I am pleasantly surprised and encouraged by the resurgence of the graphic novel in the American anthology of boyhood fiction. Captain Underpants and Diary of a Wimpy Kid are two series that have led the way for this trend; is Malice in the same ballpark? Maybe…
I am pleasantly surprised by this offering from Chris Wooding. It has ignited an interest in the horror/thriller comic genre within my inner 8-year old. It is certainly not meant to be as comical and lighthearted as the aforementioned titles (children die halfway through the book), yet it has the ability to relate to the audience it tries to reach while unintentionally appealing to a bibliophile such as myself. The story is best thought of as dark with glimpses of light, much like molasses’ color and subtle sweetness. The press advance for this book totes it as part book, part graphic novel and it definitely is more than part book. That is my biggest negative criticism: it takes so long to come to the graphic novel part that it may turn off the most hard to reach children. If the story were more evenly dispersed between text and panel. I believe it would have reached a more dedicated audience. As it is right now, I think they lose a lot of the intended audience with the length of text passages between the comic sections.
Structure withstanding, this story truly stands alone. The plot, without spoilers, centers around a group of teenage friends in and around London who have heard a rumor for years of this comic adventure that children can literally “enter” into. There is a special ritual that kids can perform that will bring this ethereal figure to their homes to “take them away,” that being a bogeyman character by the name of Tall Jake. He then takes you by train to this wasteland of human existence known as Malice. The Malice world is only a wasteland to humanity because it is occupied by these half-organic half-machine creations (Wooding calls them automatons) of an evil overlord known as the Timekeeper. This story has all the right elements of popular fiction for young kids in America, with clear evil antagonists and a group of innocent protagonists whose goal is to defeat that evil which enslaves and overtakes potentially hundreds of local children through deception and proliferation of this “evil” comic.
The flow was disjointed at first because it takes place outside the comic and the group of kids are debating how to perform the ritual. Later on in the first few chapters it comes around to where Tall Jake takes them to Malice, not just away from their homes, and the story rolls pretty seamlessly from there. Imagery helps to invoke a sense of strained hope with the metallic underground of the clock tower that eventually is supplanted by the wondrous insanity that is the Menagerie. This story takes you on a deranged ride through the inner workings of friendships, rivalries and survival as these children try to not only figure out how to take down Malice, but how to come out of its seemingly iron-clad grasp.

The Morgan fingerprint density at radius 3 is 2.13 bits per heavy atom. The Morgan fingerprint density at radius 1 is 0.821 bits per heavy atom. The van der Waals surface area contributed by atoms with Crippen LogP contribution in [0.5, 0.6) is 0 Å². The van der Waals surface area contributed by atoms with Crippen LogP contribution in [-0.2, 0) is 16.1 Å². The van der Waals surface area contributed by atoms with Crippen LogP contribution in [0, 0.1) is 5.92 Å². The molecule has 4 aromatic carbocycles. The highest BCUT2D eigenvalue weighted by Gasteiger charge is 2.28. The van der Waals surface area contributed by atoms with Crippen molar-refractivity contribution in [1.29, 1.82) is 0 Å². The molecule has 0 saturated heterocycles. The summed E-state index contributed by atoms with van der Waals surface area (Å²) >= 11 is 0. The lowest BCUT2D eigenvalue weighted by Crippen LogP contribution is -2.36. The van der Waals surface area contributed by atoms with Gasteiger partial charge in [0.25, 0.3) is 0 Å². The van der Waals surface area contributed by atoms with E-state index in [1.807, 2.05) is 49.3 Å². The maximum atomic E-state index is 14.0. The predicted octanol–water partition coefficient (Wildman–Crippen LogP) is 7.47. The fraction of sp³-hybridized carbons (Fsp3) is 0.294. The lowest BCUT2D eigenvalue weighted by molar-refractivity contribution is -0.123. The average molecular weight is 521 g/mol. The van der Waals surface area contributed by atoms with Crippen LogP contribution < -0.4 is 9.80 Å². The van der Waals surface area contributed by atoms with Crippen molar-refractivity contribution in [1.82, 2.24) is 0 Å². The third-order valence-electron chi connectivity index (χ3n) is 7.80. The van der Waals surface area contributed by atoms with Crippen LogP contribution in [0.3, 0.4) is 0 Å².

I feel this title is written with an appropriate target audience of 10+ years old. I set that mark because there are some truly dark elements that will need a more mature mind to not only understand but detach from. Is it vulgar or pornographic with gory images and suffering? No, it most certainly is not. However, children die, and there is a serious debate over the meaning of existence as well as fights for survival. These topics need to have a ready mind to be able to handle them. I recommend this book for those children that like novel challenges and for those that have read and are disinterested with standard literature. If you think about the darkness of this book being comparable to the 5th Harry Potter book level, then you have an accurate depiction of the maturity requirement.
The artwork reminds me of other pen/grayscale works, and I know that artistry was not the point of the book. Sadly, it will be compared to the likes of other greater stylings such as Sin City and Spirit, which are far superior. A comparison to them would not be fair.
This work introduces many subtle innovations to the media of storytelling that I found were awesome attempts at modern revolution. An entire chapter is told in the form of an ongoing IM (instant messenge) conversation, and there was a conversation over email that was printed as you would see on the computer screen. More authors need to include these media along with social networking excerpts in their work so that children can make the connection that the medium of print has changed with their contributions to the internet, and so there can be a healthy and fruitful communication through print and electronic means.
I give this book a solid A- for effort plus storytelling. The structural flow and presentation of more text than graphics really kept me from giving a higher grade; I enjoyed the tale immensely and look forward to the next installment!
Full disclosure: The publisher provided review copies of Malice to The Father Life staff. The opinions presented in this review are solely those of Chris Weber.